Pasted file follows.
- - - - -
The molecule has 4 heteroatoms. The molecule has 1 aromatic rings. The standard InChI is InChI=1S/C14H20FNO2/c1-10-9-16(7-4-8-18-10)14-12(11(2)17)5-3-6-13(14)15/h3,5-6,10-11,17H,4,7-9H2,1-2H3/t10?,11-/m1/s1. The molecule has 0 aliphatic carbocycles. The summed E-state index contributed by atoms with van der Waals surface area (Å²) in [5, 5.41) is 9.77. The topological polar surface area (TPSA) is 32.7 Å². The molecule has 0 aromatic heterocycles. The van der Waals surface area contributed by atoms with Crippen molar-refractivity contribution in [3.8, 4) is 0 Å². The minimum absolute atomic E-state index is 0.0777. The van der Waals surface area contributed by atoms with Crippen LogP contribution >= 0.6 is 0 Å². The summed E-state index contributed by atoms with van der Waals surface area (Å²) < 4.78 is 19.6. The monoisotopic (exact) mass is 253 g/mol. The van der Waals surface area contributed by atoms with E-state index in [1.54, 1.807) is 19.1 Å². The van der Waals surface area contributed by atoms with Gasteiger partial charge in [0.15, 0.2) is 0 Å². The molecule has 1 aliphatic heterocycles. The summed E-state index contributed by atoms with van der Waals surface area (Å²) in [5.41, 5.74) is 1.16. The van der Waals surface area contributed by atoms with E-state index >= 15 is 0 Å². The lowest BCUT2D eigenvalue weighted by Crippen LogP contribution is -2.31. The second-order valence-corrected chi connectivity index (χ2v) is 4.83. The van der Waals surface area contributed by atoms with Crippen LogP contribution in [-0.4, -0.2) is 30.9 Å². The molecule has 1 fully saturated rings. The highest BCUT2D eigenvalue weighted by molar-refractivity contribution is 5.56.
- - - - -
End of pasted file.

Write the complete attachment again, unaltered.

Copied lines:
The molecule has 4 heteroatoms. The molecule has 1 aromatic rings. The standard InChI is InChI=1S/C14H20FNO2/c1-10-9-16(7-4-8-18-10)14-12(11(2)17)5-3-6-13(14)15/h3,5-6,10-11,17H,4,7-9H2,1-2H3/t10?,11-/m1/s1. The molecule has 0 aliphatic carbocycles. The summed E-state index contributed by atoms with van der Waals surface area (Å²) in [5, 5.41) is 9.77. The topological polar surface area (TPSA) is 32.7 Å². The molecule has 0 aromatic heterocycles. The van der Waals surface area contributed by atoms with Crippen molar-refractivity contribution in [3.8, 4) is 0 Å². The minimum absolute atomic E-state index is 0.0777. The van der Waals surface area contributed by atoms with Crippen LogP contribution >= 0.6 is 0 Å². The summed E-state index contributed by atoms with van der Waals surface area (Å²) < 4.78 is 19.6. The monoisotopic (exact) mass is 253 g/mol. The van der Waals surface area contributed by atoms with E-state index in [1.54, 1.807) is 19.1 Å². The van der Waals surface area contributed by atoms with Gasteiger partial charge in [0.15, 0.2) is 0 Å². The molecule has 1 aliphatic heterocycles. The summed E-state index contributed by atoms with van der Waals surface area (Å²) in [5.41, 5.74) is 1.16. The van der Waals surface area contributed by atoms with E-state index >= 15 is 0 Å². The lowest BCUT2D eigenvalue weighted by Crippen LogP contribution is -2.31. The second-order valence-corrected chi connectivity index (χ2v) is 4.83. The van der Waals surface area contributed by atoms with Crippen LogP contribution in [-0.4, -0.2) is 30.9 Å². The molecule has 1 fully saturated rings. The highest BCUT2D eigenvalue weighted by molar-refractivity contribution is 5.56.